Once again, the nation has called upon its K-12 educators to withstand unimaginable tragedy, and to carry our children to emotional safety. And despite a wrenching, nonstop barrage of pain—a pandemic, a racial reckoning, and multiple mass shootings—that’s what they are doing.
All over the country, teachers and cafeteria workers, principals and district administrators are reporting for work. They’re parking in their usual spots, walking into their classrooms and offices, and looking after the children. They’re preparing lesson plans and meals, fine-tuning end-of-year schedules. They’re passing out hugs and smiles, even as they stifle their own sobs and horror over two mass shootings: one at a Texas elementary school and another at a Buffalo, N.Y., grocery store, in a span of 10 days.
How do they get through it? How much more can they stand?
“We can’t fail. We don’t have a choice,” said Randi Weingarten, the president of the American Federation of Teachers. “As teachers, we have to get up every single day and help our kids find hope and opportunity and solace and justice. That’s our job.”
It’s not that they aren’t angry. They are. The need for better working conditions in schools is more acute than ever. It’s not that they don’t crave policy change: They, too, want safer schools. But they put politics and policy aside and come to work each day, to sustain those who depend on them. Educators and trauma experts say this choice can be a form of healing in itself.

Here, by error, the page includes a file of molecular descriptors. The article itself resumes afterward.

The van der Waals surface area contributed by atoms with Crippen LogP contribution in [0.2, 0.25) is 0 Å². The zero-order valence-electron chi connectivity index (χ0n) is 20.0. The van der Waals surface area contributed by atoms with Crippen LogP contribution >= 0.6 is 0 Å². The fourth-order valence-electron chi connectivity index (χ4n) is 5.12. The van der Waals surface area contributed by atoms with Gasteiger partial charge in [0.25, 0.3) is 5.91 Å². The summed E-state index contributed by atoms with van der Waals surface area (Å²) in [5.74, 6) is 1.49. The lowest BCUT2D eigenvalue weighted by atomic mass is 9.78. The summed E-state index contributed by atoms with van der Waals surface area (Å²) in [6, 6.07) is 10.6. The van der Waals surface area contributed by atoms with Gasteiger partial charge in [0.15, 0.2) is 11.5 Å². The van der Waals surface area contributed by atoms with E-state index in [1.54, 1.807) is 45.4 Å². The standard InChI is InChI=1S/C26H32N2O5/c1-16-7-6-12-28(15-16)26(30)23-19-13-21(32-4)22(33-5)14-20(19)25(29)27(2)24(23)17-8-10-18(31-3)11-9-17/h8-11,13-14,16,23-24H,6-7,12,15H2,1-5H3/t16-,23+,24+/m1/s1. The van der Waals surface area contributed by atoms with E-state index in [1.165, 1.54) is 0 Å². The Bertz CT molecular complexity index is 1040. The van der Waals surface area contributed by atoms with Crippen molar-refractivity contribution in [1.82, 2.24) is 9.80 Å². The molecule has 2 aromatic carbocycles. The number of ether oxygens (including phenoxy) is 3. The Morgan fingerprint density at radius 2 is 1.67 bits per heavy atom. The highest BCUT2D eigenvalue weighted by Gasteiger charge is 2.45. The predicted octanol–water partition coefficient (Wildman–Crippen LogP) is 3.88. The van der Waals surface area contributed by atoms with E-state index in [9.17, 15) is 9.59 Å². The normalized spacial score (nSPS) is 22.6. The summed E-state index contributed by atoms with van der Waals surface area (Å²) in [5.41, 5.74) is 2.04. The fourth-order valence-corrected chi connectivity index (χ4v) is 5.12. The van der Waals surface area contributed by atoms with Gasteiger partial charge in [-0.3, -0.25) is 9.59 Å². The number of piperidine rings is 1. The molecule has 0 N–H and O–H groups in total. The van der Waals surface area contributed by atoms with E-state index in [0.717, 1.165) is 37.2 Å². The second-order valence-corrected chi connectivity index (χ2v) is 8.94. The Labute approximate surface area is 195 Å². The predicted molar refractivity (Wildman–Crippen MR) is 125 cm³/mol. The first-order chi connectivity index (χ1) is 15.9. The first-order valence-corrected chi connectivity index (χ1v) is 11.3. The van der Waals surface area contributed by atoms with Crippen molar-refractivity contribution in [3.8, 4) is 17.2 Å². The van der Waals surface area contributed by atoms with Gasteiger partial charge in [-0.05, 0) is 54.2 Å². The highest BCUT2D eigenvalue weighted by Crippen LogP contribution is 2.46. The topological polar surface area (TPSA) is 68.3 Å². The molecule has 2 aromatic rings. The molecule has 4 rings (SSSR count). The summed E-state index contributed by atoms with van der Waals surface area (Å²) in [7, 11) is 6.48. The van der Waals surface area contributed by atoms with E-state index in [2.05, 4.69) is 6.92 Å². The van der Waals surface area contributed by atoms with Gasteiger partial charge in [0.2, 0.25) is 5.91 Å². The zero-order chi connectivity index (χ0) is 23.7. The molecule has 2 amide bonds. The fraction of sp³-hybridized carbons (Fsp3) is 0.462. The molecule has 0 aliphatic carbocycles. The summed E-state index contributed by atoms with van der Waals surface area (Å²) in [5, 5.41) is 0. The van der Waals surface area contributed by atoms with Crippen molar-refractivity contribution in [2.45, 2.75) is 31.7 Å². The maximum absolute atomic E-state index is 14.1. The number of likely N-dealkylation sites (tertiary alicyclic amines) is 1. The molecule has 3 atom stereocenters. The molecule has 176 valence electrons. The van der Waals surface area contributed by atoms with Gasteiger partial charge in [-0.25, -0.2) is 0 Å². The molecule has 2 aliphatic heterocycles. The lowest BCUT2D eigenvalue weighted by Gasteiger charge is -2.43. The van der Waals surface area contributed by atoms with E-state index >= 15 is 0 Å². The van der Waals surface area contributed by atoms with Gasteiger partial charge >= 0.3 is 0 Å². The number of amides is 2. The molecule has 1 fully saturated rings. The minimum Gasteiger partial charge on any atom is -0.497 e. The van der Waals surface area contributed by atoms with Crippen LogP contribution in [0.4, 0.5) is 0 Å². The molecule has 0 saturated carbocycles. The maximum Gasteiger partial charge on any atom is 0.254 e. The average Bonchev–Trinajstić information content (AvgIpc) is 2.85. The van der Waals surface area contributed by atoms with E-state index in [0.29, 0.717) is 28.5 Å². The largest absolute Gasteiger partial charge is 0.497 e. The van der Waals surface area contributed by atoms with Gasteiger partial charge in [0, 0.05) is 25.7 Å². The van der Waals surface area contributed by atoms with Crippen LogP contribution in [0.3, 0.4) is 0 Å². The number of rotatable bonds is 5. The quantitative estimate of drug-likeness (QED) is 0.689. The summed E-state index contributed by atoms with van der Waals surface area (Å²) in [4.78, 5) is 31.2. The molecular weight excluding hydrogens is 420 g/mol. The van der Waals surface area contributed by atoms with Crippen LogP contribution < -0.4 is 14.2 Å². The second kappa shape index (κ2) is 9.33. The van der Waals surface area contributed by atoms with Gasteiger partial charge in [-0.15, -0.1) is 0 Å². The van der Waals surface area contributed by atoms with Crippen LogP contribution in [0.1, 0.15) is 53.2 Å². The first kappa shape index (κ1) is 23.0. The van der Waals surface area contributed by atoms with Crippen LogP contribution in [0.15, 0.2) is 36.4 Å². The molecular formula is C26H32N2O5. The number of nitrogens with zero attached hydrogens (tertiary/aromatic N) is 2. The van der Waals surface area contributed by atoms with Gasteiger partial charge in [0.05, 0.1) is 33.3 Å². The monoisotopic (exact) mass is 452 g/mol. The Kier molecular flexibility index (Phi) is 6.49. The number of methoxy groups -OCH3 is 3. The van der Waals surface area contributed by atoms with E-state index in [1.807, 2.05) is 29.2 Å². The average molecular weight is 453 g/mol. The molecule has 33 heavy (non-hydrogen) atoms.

Frank DeAngelis, who was the principal of Columbine High School in Colorado on April 20, 1999, when two teenage gunmen killed 12 students and a teacher, and wounded 21 others, now leads a support network for about 30 principals who have experienced violence in their schools. It can be tough to return to the building, he said, but doing the positive work of rebuilding a school community can be an important form of sustenance for educators and the children in their care.
“If I couldn’t go back into that school to help students, staff and parents heal, I’d have been a mess,” DeAngelis said.
But to support others, educators need to find some stability themselves. For DeAngelis, it was leaning heavily on his psychotherapist, and recognizing that his recovery would be “a marathon, not a sprint,” he said. He dispatches this advice to principals in his network.
From his therapist, DeAngelis learned to replace, in his mind’s eye, bloody images of his lost students with positive moments from their lives: the girl who leaped high for the volleyball spike, the boy who always high-fived him in the hall. That helped hope win the fight with fear each time DeAngelis entered the building, he said.
He also learned to use a touchstone to calm himself when events triggered his memories of the shooting. Tuesday, as news of the Robb Elementary School killings broke, and he felt a creeping panic, DeAngelis touched the two medals he wears on a chain around his neck—a crucifix and a Blessed Virgin Mary—took deep breaths, and reminded himself: This isn’t April 20, 1999. This is May 24, 2022.
Coping with ‘trauma load’
Trauma experts have a name for the pileup of grief, loss, anger, fear, and anxiety that’s marked the last few years: trauma load. Each layer makes it tougher to cope with the next one. Are we nearing the point where it’s just all too much?
“I don’t think we have an option to say you’re tired, fed up, quitting,” said Daniel J. Mosley, a Seattle-based psychologist who has helped manage the mental-health responses to wildfires, floods, school shootings, and the Sept. 11 terrorist attacks as a volunteer for the American Red Cross.